Our final stop was back at the ARM Mobile Facility. Since we had requested enhanced soundings we wanted to check in. Of course the team had it all in hand and we even got to see the Colorado State University radar being installed. Even better, as we arrived the amazing staff at the AMF were launching one of our special sondes! Marcus’ son Olie was with us and Gabby offered Olie the chance to launch the Sonde! So, TRACER scientists, your 20:30 UTC sonde and the science from it is courtesy of Oli Van Lier-Walqui!
Hitting the ground running, not literally thank goodness as it was hot and humid today in La Porte Texas. Landing last night I was greeted by very nice decaying storms to the east which were very photogenic from where I am staying in Kemah, a touristy suburb on Galveston / Trinity bay.
Surrounded by chemical plans, shipping facilities and oil refineries (sources of those little particles that so impact the big clouds of our climate) ARM deploys its usual and very successful playbook. Get good people, build local connections, bring the community along.
For me, today was about: Lead as a mission scientist, understand the deployment and the clouds we are studying and capture the people and unique deployment in pictures and videos. The folks at the AMF (ARM Mobile Facility) greeted me with amazing warmth. Seeing I enjoyed being outside in the heat, safer during this time of COVID, they graciously set up a shelter for me. This also allowed me to use the amazing instruments, including the Scanning Cloud ARM Radar (SACR) as a background for the unavoidable (though I tried) for zoom calls during the day. Plus, of course, the all important forecast and operations call for TRACER.
And this pampered office working scientist was even helpful! Helping load a gas analyzer used to study the chemistry of those tiny particles) back into an instrument rack. So, take homes and lessons learned from today? This area of Houston has a heat born of the Gulf of Mexico. Any breeze is most most welcome when temperatures are in the high 90’s and dewpoints (a measure of moisture in the air, when dewpoint equals temperature humidity is at 100%) in the mid 70’s, the AMF is something globally unique, world class that the US Department of Energy can deploy a state of the art earth science observatory anywhere and then tear it down and deploy it anywhere else. No one else does this and I am proud to be a part of it.
So, today, Thanks to Bobby’s leadership, we decided tomorrow looks as good as it is going to get for the whole week for clouds that get big enough to rain which are our science target (the big clouds that are so affected by those little particles). Tomorrow the facility will enter special operations. The weather radar (like you see on your National Weather Service webpage, or by your favourite meteorologist like Tom Skilling in Chicago) will use special software to track storms and the ARM technicians like David, Matt and Mark will launch soundings (balloons with instruments) at an unprecedented rate. All in the hope of catching those tiny particles making those big clouds bigger (or smaller? Let’s see!).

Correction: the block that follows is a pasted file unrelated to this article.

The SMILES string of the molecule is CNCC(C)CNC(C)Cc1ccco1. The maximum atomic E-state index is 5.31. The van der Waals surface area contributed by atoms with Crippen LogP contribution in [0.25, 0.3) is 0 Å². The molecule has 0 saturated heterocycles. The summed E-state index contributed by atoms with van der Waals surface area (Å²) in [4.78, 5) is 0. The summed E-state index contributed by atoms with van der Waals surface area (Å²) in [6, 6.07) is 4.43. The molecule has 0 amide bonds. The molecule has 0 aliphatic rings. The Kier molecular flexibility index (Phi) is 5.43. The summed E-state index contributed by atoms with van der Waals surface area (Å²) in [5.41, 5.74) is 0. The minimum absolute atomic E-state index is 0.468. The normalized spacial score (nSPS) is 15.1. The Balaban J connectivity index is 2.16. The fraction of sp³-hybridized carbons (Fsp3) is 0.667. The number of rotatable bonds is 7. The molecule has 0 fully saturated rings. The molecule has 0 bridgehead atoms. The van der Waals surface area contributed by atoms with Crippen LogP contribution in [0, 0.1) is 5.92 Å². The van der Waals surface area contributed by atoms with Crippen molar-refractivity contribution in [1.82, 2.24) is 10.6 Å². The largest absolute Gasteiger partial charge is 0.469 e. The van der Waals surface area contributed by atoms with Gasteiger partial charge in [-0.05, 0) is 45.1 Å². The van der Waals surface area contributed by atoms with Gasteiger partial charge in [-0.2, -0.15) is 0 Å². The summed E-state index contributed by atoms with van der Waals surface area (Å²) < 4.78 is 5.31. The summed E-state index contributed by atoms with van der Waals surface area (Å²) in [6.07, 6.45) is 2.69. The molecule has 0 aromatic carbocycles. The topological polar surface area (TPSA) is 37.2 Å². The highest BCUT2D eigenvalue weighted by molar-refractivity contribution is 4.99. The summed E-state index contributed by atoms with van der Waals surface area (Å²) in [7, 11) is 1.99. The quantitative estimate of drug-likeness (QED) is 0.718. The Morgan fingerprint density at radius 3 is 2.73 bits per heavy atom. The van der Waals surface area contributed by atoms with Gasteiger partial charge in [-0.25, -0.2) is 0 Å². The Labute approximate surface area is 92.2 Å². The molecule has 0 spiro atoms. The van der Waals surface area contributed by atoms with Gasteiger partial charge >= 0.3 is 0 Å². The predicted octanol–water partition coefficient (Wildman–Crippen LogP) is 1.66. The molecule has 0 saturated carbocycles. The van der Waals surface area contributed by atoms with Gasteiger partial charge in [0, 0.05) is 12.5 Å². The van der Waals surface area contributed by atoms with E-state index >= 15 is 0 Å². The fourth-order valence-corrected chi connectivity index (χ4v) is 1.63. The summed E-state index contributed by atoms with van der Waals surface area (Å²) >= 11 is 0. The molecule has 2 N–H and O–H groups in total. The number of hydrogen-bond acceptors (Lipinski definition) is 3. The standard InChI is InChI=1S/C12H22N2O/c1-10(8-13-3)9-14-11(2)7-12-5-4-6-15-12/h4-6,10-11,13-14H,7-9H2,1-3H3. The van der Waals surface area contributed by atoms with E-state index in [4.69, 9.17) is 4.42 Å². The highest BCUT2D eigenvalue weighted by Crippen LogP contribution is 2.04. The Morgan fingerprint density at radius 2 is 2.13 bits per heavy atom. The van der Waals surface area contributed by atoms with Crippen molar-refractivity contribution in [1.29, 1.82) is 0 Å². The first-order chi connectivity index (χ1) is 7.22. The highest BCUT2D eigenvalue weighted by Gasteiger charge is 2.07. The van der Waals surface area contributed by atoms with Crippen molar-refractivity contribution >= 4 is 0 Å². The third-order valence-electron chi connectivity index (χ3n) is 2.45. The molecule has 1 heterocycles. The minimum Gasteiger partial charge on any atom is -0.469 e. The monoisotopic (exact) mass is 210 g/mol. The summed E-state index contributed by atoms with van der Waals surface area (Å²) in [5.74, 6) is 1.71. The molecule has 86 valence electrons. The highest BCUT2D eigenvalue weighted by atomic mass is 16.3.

Greetings from O’Hare international Airport. Just dropped my bag off and I am now relaxing in the United Club (yep, I spring, personally, for access as I am an anxious traveler). Flying down to Houston, Texas for a 7 day tour as Mission Scientist for ARM’s TRACER field campaign. It is super fitting I fly to Houston on June 19th as the Juneteenth holiday marks the day that the emancipation proclamation finally made it to Galveston Texas (just outside of Houston).
The ARM Facility of the United States Department of Energy is in Houston to study clouds. Specifically clouds that grow big enough to make rain and even become thunderstorms. The fundamental science we are seeking to address is “Are clouds that form when there are more tiny (less than 10 millionth’s of a meter in diameter) particles different to clouds that form when there are less of these particles?” We call these particles Aerosols. They are so small that the force of gravity is small compared to winds and other forces so the essentially float in the air.
We are going to Houston specifically because, according to a paper by Ann Fridlind (and myself and colleagues) Houston is usually a cloud factory this time of year. And some clouds hit air with more of these aerosols and some hit air with less. So we can use our state of the art instruments to see if the drops, snowflakes and winds in these clouds change. This is super important as we have lines of computer code in our weather and climate models that contains our current knowledge of the physics of how clouds interact with these aerosols. And we know we need to know more so we can better predict the weather and climate. And, for the Department of Energy, predicting what the impact of our energy choices have on climate is part of the mission. In addition DOE and partners use weather models to predict wind, solar and hydroelectric power. And, yes those tiny little particles have an outsized impact!
Five (or so) years ago I found out a group was interested in studying thunderstorms and aerosols in Houston. I had been involved in a similar study in Queensland, Australia, so we (myself and my colleague, Robert Jackson) started collaborating and became Co-Investigators on TRACER. Now I am a mission scientist and one of the leads of the forecasting effort! Now my flight is about of board so I have to wrap up! Excited to get to Houston and see those clouds we are studying!